Since the Heartbleed bug was exposed in April, one thing has become apparent: the underlying infrastructure of the Internet—and the applications and services that rely on open source projects like SSL and TLS to operate—are extremely vulnerable. And now, many network professionals believe that the only way to make it more secure is to provide oversight into the underlying infrastructure of the Web.
While it’s generally agreed that a special task force is needed to oversee the technical stability of the Internet, the question remains as to whether the task force should be public or private. Some argue that we need an official U.S. department of code, while others believe that this is a big step in the wrong direction.
Just like the USDA inspects food to prevent unsafe and unsanitary conditions for the public, a U.S. department of code would create established software standards that are enforceable by law. This would place more responsibility on developers to discover and fix bugs before software is released.
One example that advocates of a U.S. department of code often bring up is the growing reliance of software in vehicles. For instance, automobiles are required to comply with federal regulation. At the same time, they typically use unregulated software. Often, software bugs appear after a car has been cleared for use, resulting in possible unsafe driving conditions and recalls—a process that affects businesses, consumers, and the safety and wellbeing of the general public.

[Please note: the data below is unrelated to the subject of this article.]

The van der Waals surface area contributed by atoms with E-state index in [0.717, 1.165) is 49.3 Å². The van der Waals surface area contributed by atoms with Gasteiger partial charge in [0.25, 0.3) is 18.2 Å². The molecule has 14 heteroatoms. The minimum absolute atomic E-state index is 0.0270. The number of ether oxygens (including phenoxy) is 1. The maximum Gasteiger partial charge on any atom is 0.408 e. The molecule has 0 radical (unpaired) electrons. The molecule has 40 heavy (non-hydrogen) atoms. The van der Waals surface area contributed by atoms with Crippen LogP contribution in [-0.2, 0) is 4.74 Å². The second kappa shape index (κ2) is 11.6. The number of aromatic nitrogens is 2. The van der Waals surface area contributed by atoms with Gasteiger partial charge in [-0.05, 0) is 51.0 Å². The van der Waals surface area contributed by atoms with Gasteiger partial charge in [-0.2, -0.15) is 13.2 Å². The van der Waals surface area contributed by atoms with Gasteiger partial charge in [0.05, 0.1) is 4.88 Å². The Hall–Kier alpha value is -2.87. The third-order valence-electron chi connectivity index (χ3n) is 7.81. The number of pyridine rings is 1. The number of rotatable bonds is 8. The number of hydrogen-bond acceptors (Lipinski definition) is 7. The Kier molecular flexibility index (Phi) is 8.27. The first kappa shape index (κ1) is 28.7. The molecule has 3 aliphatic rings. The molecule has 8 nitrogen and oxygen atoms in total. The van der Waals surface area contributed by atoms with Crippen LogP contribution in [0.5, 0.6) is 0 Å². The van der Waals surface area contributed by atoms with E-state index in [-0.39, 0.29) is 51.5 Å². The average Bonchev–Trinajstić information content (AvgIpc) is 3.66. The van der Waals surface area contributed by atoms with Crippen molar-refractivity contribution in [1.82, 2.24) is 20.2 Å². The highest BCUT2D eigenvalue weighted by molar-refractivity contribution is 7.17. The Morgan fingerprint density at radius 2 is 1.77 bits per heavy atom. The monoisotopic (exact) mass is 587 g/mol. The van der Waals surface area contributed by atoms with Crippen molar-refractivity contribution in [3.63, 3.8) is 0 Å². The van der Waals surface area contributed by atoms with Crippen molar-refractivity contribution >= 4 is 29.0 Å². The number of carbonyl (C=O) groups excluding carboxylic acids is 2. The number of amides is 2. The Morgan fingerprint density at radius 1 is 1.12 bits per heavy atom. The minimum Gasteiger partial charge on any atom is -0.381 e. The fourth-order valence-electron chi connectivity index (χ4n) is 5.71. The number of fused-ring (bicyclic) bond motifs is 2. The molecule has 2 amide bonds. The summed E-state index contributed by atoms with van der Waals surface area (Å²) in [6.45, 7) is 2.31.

Regulation would also mean that companies would be held to strict standards established by the federal government. Applications and software would have to comply with government expectations—and thus, inspectors—in order to be cleared for use. And not everyone is happy about this idea.
Critics of a U.S. department of code believe that federal regulation will stifle innovation and delay releases. Consider a company like SpaceX, for instance, who is able to accomplish more in less time than it takes for federally-funded NASA to do so. Projects would be slowed down considerably.
Further, there is also the threat of exposing proprietary information to the federal government by having to submit source code. Many developers do not want anyone to see their plans extended to anyone outside of their team.
Right now the closest thing to a U.S. department of code is the Linux Foundation, a new project designed to fund and support digital infrastructure. Comprising industry heavyweights like Amazon Web Services, Cisco, Dell, Facebook and Google, among others, the purpose of the body is to enable technology companies to work together to discover and fund open source projects that need assistance. But it is not a governing agency, and it allows open source developers to work and create projects without having to conform to concrete standards.
Do you think we need to go a step further and require open source developers to conform to federal standards? We want to hear your opinion.